Rapid development of mature vocal patterns of ultrasonic calls in a fast-growing rodent, the yellow steppe lemming (Eolagurus luteus)статья

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Дата последнего поиска статьи во внешних источниках: 3 июня 2020 г.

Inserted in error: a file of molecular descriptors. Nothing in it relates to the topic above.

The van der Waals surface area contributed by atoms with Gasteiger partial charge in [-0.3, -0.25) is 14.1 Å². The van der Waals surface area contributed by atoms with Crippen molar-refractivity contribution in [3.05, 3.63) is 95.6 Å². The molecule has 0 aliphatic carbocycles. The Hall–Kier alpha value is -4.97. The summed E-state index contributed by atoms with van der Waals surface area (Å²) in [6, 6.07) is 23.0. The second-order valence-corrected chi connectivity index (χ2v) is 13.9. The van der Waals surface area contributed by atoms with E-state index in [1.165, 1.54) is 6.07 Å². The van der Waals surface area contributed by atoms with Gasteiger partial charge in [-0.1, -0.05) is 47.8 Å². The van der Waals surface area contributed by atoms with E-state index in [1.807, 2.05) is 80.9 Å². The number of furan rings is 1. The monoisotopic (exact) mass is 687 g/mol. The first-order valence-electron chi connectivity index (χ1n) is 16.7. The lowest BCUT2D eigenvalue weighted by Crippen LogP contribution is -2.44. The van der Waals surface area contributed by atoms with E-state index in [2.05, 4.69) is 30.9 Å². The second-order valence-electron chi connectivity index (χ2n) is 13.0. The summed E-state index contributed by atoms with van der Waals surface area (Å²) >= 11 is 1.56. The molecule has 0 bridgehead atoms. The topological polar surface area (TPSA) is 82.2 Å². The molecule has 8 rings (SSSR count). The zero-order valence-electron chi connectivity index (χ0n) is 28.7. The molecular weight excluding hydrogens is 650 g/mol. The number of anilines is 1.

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[1] Rapid development of mature vocal patterns of ultrasonic calls in a fast-growing rodent, the yellow steppe lemming (eolagurus luteus) / D. D. Yurlova, I. A. Volodin, O. G. Ilchenko, E. V. Volodina // PLoS ONE. — 2020. — Vol. 15, no. e0228892. — P. 1–24. Ultrasonic vocalizations (USV) of laboratory rodents may serve as age-dependent indicators of emotional arousal and anxiety. Fast-growing Arvicolinae rodent species might be advantageous wild-type animal models for behavioural and medical research related to USV ontogeny. For the yellow steppe lemming Eolagurus luteus, only audible calls of adults were previously described. This study provides categorization and spectrographic analyses of 1176 USV calls emitted by 120 individual yellow steppe lemmings at 12 age classes, from birth to breeding adults over 90 days (d) of age, 10 individuals per age class, up to 10 USV calls per individual. The USV calls emerged since 1st day of pup life and occurred at all 12 age classes and in both sexes. The unified 2-min isolation procedure on an unfamiliar territory was equally applicable for inducing USV calls at all age classes. Rapid physical growth (1 g body weight gain per day from birth to 40 d of age) and the early (9-12 d) eyes opening correlated with the early (9-12 d) emergence of mature vocal patterns of USV calls. The mature vocal patterns included a prominent shift in percentages of chevron and upward contours of fundamental frequency (f0) and the changes in the acoustic variables of USV calls. Call duration was the longest at 1-4 d, significantly shorter at 9-12 d and did not between 9-12-d and older age classes. The maximum fundamental frequency (f0max) decreased with increase of age class, from about 50 kHz in neonates to about 40 kHz in adults. These ontogenetic pathways of USV duration and f0max (towards shorter and lower-frequency USV calls) were reminiscent of those in laboratory mice Mus musculus. [ DOI ]

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